(MintPress) – Online hacktivist organization Anonymous, a longtime ally of disclosure website WikiLeaks, has come out against the controversial publishing trove after WikiLeaks placed its data behind a paywall. While WikiLeaks has not offered reasoning behind its move, its official Twitter page noted that the group is dealing with “high costs in military courts” – something that the Associated Press speculates could be in reference to a possible indictment of WikiLeaks founder Julian Assange to the United States for leaking classified information.
Assange has been at the forefront of discussions anytime WikiLeaks is mentioned, as he was granted political asylum at Ecuador’s London Embassy after a lengthy battle that saw Ecuador say there was the possibility for unjust political persecution. In an online statement, Anonymous spoke out against Assange and the paywall, saying the man has become more than the mission that was launched in 2006.
Over the course of the year, Assange has launched his own web series under the WikiLeaks brand that saw him interview global political figures. He also spent time with musician and entertainer Lady Gaga – something Anonymous claimed to show his celebrity had become larger than the work he initially set out to do.
“We have been worried about the direction WikiLeaks is going for a while. In the recent month the focus moved away from actual leaks and the fight for freedom of information further and further while it concentrated more and more on Julian Assange. It goes without saying that we oppose any plans of extraditing Julian to the USA. He is a content provider and publisher, not a criminal,” Anonymous said.
In the face of mounting legal fees, WikiLeaks says its newly implemented pay structure is necessary. Assange also justified the cost structure to help fund its “publishing and infrastructure costs.” WikiLeaks claims it is funded solely through donations of its site’s users and personal contacts to Assange, but first expressed financial hardship last October. A large part of the implementation of a paywall system is due to a financial blockade once set up against the site from companies such as Visa, Mastercard, Paypal and Amazon.
In response, WikiLeaks filed a lawsuit against both Visa and Mastercard. After nine months of legal battles, WikiLeaks won a ruling in an Icelandic court that ordered the credit card companies to resume processing donations made to WikiLeaks. The Assange-led site believes the economic blockade was instructed by the U.S. in order to halt leaked information, which often contained sensitive data to America.
“This is a significant victory against Washington’s attempt to silence WikiLeaks,” Assange said after the ruling. “We will not be silenced. Economic censorship is censorship. It is wrong. When it’s done outside of the rule of law it’s doubly wrong.”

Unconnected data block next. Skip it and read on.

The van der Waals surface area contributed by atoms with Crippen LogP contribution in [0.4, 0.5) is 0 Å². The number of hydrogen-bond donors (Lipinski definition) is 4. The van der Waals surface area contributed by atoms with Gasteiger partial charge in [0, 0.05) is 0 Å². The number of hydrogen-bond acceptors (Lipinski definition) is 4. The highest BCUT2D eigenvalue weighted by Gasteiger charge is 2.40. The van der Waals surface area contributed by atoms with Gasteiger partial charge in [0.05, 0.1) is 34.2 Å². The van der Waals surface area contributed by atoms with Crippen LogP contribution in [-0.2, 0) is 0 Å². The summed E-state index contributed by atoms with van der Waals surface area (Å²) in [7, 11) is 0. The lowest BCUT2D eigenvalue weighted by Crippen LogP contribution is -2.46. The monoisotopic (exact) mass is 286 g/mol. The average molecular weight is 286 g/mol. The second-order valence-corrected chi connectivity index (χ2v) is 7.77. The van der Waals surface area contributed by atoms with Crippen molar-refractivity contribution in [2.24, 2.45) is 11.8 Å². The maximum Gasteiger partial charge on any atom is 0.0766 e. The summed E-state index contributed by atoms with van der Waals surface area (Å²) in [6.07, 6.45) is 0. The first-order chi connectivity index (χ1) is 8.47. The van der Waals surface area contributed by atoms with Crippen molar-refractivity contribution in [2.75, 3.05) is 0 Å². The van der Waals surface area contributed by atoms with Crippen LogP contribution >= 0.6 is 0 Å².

But the hardship from the reduced donations already made their impact, as WikiLeaks suspended publishing documents to shore up enough revenue to remain solvent through its 18 months of legal battles. The site noted that 95 percent of its donations came through credit card transactions, meaning the crackdown from some credit card companies essentially wiped out funding.
“We are forced to temporarily suspend publishing whilst we secure our economic survival,” WikiLeaks said in 2011. “For almost a year we have been fighting an unlawful financial blockade. We cannot allow giant U.S. finance companies to decide how the whole world votes with its pocket. Our battles are costly.”
Shrouded in secrecy
But what it means in dollars and cents isn’t always clear, as the organization keeps a majority of its finances a secret, according to the Wall Street Journal. According to the publication, WikiLeaks uses German financial network Wau Holland Foundation as a catalyst for its donors. Because of the business partnership, donors to the group cannot be publicly named under German law. And in Germany, WikiLeaks is a registered foundation. But that isn’t the case globally.
“We’re registered as a library in Australia, we’re registered as a foundation in France; we’re registered as a newspaper in Sweden,” Assange has said.
Daniel Schmitt, spokesman at WikiLeaks, said in 2010 that the operational costs for WikiLeaks was around $200,000 per year to cover network fees and storage rentals for servers. And while Schmitt acknowledged that much of the group’s finances are private, he said for the first eight months of 2010, just prior to the lawsuit with credit card companies, WikiLeaks brought in around $1 million in donations.
Some argue, however, that the paywall, which allows the site’s users to donate any amount they desire, is antithetical to WikiLeaks’ initial mission of disclosing relevant and sensitive information. Anonymous, which says the symbol of the paywall will strip WikiLeaks of its most loyal supporters, argued that the site is lost in its celebrity and legal battles instead of fulfilling its mission statement.
“The idea behind WikiLeaks was to provide the public with information that would otherwise be kept secret by industries and governments. Information we strongly believe the public has a right to know,” a statement on behalf of Anonymous said. “But this has been pushed more and more into the background, instead we only hear about Julian Assange. … That’s great for him but not much of our interest. We are more interested in transparent governments and bringing out documents and information they want to hide from the public.”
When operating on a normal output, WikiLeaks has been responsible for leaking hundreds of thousands of classified cables about the U.S.’ involvement in the Iraq and Afghanistan wars, along with the recently published emails of private global intelligence firm Strategic Forecasting (Stratfor).